Summary and Info
The continued vitality of Sufism as a living embodied postcolonial reality challenges the argument that Sufism has "died" in recent times. Throughout India and Bangladesh, Sufi shrines exist in both the rural and urban areas, from the remotest wilderness to the modern Asian city, lying opposite banks and skyscrapers. This book illuminates the remarkable resilience of South Asian Sufi saints and their cults in the face of radical economic and political dislocations and breaks new ground in current research. It addresses the most recent debates on the encounter between Islam and modernity and presents important new comparative ethnographic material.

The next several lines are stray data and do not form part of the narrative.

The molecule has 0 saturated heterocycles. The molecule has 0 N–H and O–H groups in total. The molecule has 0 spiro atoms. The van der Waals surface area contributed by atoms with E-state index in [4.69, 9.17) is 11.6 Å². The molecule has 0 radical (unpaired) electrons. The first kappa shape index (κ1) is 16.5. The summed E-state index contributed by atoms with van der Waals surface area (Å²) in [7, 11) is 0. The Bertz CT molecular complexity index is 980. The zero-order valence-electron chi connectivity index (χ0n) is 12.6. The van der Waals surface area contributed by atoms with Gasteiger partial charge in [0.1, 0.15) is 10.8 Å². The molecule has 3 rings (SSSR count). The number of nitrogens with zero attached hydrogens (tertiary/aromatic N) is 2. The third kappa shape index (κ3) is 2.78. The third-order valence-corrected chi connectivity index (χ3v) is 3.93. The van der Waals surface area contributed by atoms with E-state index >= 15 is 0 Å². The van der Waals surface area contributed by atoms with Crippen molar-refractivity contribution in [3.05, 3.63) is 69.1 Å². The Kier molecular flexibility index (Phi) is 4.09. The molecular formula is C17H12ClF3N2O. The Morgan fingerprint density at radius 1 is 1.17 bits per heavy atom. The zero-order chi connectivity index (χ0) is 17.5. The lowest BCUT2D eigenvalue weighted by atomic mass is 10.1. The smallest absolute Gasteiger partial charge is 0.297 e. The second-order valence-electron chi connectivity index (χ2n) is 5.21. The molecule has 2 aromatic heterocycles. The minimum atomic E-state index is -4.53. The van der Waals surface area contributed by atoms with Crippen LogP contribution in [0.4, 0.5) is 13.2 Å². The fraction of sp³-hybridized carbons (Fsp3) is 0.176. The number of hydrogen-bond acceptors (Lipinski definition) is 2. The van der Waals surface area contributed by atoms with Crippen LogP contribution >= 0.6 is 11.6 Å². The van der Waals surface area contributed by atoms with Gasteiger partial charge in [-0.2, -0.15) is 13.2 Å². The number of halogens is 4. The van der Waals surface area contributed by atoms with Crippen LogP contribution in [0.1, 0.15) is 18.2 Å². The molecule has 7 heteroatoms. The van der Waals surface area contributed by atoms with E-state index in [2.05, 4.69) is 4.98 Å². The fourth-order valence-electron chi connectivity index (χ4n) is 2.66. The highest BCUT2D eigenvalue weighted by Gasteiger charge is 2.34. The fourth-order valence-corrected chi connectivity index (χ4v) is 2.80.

More About the Author
Pnina Werbner (born 3 December, 1944) is a British social anthropologist. Her work has focused on Sufi mysticism, diasporas, Muslim women and public sector unions in Botswana.
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